“Fascinating,” as Mr. Spock might say. Fascination, we’d correct him. Or, more precisely, the striking Concept Fascination prototype that drew admiring stares when it made its debut at the 2008 Paris Motor Show.
A somewhat less exotic version has already appeared in production, the 2010 Mercedes-Benz E-Class Coupe. But it seems the show car’s influence is stretching into other designs, sources indicate. A sort of coupe-wagon crossover, the Fascination strongly influenced another intriguing concept vehicle, this year’s Mercedes-Benz F800 Style.
Blend them together, and they will reappear as the next-generation Mercedes-Benz A-Class, due to market roughly two years from now.
The original A-Class was the German maker’s first effort to target the emerging mini-luxury segment. Short, narrow and tall, it was a bit ungainly, in part because it was conceived as a way to use a variety of different powertrains, possibly even electric drive, key components of which would be mounted below the vehicle’s load floor.
Moving forward, Mercedes appears to be aiming for something a bit more conventional in overall design, but a replacement A-Class that, nonetheless, wins hearts, minds and pocketbooks with eye-catching good looks and plenty of features, say several company insiders.
Various unauthorized illustrations now circulating reveal a car about the size of a Volkswagen Golf that boasts the F800’s flattened oval grille and triangular LED headlights, along with the Fascination’s sharp creases and rear kick-up. Indeed, it looks as if the new A-Class has grafted the front of the coupe-like F800 onto the wagon rear of the Concept Fascination.
A report in the British publication Auto Express, meanwhile, suggests that Mercedes plans to target an array of competitors with the new model, not only luxury small cars, such as the A3 and BMW 1-Series, but also the Golf, the best-selling car in its class, worldwide.
“Our current A-Class and B-Class will be replaced by a new platform for four totally different cars defining new segments for Mercedes,” Dr. Joachim Schmidt, the maker’s global chief of sales and marketing told the British publication.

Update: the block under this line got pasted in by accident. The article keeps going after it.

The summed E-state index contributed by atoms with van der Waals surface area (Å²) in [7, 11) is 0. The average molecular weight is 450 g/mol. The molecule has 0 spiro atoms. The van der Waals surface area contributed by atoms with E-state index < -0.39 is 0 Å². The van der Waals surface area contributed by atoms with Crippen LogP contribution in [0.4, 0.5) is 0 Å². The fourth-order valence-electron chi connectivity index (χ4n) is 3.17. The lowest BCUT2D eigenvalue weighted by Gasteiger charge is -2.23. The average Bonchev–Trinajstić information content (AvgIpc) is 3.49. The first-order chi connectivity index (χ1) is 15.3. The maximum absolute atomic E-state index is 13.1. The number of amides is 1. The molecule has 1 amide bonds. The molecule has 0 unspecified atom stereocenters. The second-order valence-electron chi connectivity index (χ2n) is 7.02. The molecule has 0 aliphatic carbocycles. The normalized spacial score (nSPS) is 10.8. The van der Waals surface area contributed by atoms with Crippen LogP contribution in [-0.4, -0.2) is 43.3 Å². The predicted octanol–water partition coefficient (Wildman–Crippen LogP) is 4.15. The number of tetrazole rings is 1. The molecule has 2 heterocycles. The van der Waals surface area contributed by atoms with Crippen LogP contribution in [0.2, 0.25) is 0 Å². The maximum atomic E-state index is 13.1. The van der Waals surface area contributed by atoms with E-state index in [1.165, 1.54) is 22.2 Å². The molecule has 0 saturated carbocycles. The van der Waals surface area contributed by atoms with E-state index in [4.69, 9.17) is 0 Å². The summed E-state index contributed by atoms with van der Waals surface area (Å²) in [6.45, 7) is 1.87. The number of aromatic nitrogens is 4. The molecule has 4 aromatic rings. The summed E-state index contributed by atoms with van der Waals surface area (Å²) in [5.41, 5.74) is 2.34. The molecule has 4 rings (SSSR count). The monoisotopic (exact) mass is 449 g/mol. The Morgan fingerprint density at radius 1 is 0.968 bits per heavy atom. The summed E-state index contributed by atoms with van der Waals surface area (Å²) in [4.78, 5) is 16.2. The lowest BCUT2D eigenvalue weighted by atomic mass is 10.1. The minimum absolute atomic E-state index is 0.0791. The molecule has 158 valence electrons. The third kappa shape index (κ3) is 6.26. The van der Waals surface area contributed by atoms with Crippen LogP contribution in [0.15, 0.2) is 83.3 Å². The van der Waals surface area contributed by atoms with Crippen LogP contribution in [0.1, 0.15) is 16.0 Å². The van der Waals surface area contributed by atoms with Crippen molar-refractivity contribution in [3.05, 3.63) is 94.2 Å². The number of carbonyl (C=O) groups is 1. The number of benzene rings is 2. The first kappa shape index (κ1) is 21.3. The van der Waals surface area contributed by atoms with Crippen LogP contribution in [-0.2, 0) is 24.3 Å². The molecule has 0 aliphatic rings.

Separately, Schmidt has told TheDetroitBureau.com that a total redesign of the A-Class is critical for the maker’s eventual goal of bringing the small model to the United States.
What’s not clear is which version will make it to the States, as Mercedes will offer the next A-Class in both 3- and 5-door configuration. An array of gasoline and diesel engine powertrains will be available for various markets. Though Mercedes is pushing hard to build demand for its clean BlueTec diesel technology, however, it’s uncertain it will try to market an A-Class oil-burner in the U.S. because the hefty price premium for the technology could make it uncompetitive.
Also uncertain is whether the next-gen Mercedes A-Class will feature an electric drivetrain, a power source the German marque is seriously developing for many of its other product lines. Almost certainly, however, it would offer some micro-hybrid technology, such as engine Stop/Start.
Earlier this year, Mercedes’ parent, Daimler AG, entered into a controversial partnership with the Renault/Nissan Alliance. At the time, it was noted the French/Japanese pair would assist in the development of future Mercedes small vehicles, as well as the next-generation of Daimler’s Smart brand products. It is unclear what, if any roll Renault and Nissan are playing in the development of the 2013 Mercedes A-Class.
Tags: 2013 mercedes a-class, auto news, car news, concept fascination, daimler renault nissan, f800 style, mercedes a-class, mercedes news, mercedes-benz A-class, paul a. eisenstein, paul eisenstein, small cars, small luxury cars, thedetroitbureau